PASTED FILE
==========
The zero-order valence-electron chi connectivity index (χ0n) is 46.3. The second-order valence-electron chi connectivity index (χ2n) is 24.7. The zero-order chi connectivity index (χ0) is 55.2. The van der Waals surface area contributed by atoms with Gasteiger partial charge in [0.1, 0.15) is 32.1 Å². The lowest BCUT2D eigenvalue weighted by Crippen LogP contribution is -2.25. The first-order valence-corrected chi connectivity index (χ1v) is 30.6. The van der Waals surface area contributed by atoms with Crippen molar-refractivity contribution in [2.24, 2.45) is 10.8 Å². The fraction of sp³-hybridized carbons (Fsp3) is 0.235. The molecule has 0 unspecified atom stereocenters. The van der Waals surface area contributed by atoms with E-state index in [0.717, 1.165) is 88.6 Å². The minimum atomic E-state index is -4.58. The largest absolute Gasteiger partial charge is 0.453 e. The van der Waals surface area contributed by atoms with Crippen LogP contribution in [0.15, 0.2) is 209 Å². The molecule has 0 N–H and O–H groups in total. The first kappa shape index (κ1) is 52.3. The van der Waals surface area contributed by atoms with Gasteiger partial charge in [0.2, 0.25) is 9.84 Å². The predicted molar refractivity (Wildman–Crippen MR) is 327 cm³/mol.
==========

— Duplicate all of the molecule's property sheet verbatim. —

The zero-order valence-electron chi connectivity index (χ0n) is 46.3. The second-order valence-electron chi connectivity index (χ2n) is 24.7. The zero-order chi connectivity index (χ0) is 55.2. The van der Waals surface area contributed by atoms with Gasteiger partial charge in [0.1, 0.15) is 32.1 Å². The lowest BCUT2D eigenvalue weighted by Crippen LogP contribution is -2.25. The first-order valence-corrected chi connectivity index (χ1v) is 30.6. The van der Waals surface area contributed by atoms with Crippen molar-refractivity contribution in [2.24, 2.45) is 10.8 Å². The fraction of sp³-hybridized carbons (Fsp3) is 0.235. The molecule has 0 unspecified atom stereocenters. The van der Waals surface area contributed by atoms with E-state index in [0.717, 1.165) is 88.6 Å². The minimum atomic E-state index is -4.58. The largest absolute Gasteiger partial charge is 0.453 e. The van der Waals surface area contributed by atoms with Crippen LogP contribution in [0.15, 0.2) is 209 Å². The molecule has 0 N–H and O–H groups in total. The first kappa shape index (κ1) is 52.3. The van der Waals surface area contributed by atoms with Gasteiger partial charge in [0.2, 0.25) is 9.84 Å². The predicted molar refractivity (Wildman–Crippen MR) is 327 cm³/mol.